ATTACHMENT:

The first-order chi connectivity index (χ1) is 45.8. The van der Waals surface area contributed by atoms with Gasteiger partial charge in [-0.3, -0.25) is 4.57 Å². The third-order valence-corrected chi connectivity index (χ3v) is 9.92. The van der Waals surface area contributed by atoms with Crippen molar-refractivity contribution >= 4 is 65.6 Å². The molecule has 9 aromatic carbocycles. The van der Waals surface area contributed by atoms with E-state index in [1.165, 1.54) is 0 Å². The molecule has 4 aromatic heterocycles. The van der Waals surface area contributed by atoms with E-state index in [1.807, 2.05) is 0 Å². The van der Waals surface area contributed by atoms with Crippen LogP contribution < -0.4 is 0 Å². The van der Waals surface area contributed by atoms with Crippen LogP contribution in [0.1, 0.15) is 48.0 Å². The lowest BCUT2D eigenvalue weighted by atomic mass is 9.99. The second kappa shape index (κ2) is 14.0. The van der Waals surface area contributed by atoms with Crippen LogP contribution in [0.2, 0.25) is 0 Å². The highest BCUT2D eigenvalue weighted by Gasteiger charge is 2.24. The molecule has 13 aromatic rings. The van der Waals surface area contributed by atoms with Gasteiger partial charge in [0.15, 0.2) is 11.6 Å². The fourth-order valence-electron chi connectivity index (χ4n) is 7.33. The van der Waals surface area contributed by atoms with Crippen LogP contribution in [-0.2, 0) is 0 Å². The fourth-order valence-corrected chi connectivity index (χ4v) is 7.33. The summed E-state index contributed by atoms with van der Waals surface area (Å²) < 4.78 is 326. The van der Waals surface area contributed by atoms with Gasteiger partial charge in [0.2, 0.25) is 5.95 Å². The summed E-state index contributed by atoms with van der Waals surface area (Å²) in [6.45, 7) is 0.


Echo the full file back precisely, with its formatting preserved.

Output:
The first-order chi connectivity index (χ1) is 45.8. The van der Waals surface area contributed by atoms with Gasteiger partial charge in [-0.3, -0.25) is 4.57 Å². The third-order valence-corrected chi connectivity index (χ3v) is 9.92. The van der Waals surface area contributed by atoms with Crippen molar-refractivity contribution >= 4 is 65.6 Å². The molecule has 9 aromatic carbocycles. The van der Waals surface area contributed by atoms with E-state index in [1.165, 1.54) is 0 Å². The molecule has 4 aromatic heterocycles. The van der Waals surface area contributed by atoms with E-state index in [1.807, 2.05) is 0 Å². The van der Waals surface area contributed by atoms with Crippen LogP contribution < -0.4 is 0 Å². The van der Waals surface area contributed by atoms with Crippen LogP contribution in [0.1, 0.15) is 48.0 Å². The lowest BCUT2D eigenvalue weighted by atomic mass is 9.99. The second kappa shape index (κ2) is 14.0. The van der Waals surface area contributed by atoms with Crippen LogP contribution in [0.2, 0.25) is 0 Å². The highest BCUT2D eigenvalue weighted by Gasteiger charge is 2.24. The molecule has 13 aromatic rings. The van der Waals surface area contributed by atoms with Gasteiger partial charge in [0.15, 0.2) is 11.6 Å². The fourth-order valence-electron chi connectivity index (χ4n) is 7.33. The van der Waals surface area contributed by atoms with Crippen LogP contribution in [-0.2, 0) is 0 Å². The fourth-order valence-corrected chi connectivity index (χ4v) is 7.33. The summed E-state index contributed by atoms with van der Waals surface area (Å²) < 4.78 is 326. The van der Waals surface area contributed by atoms with Gasteiger partial charge in [0.2, 0.25) is 5.95 Å². The summed E-state index contributed by atoms with van der Waals surface area (Å²) in [6.45, 7) is 0.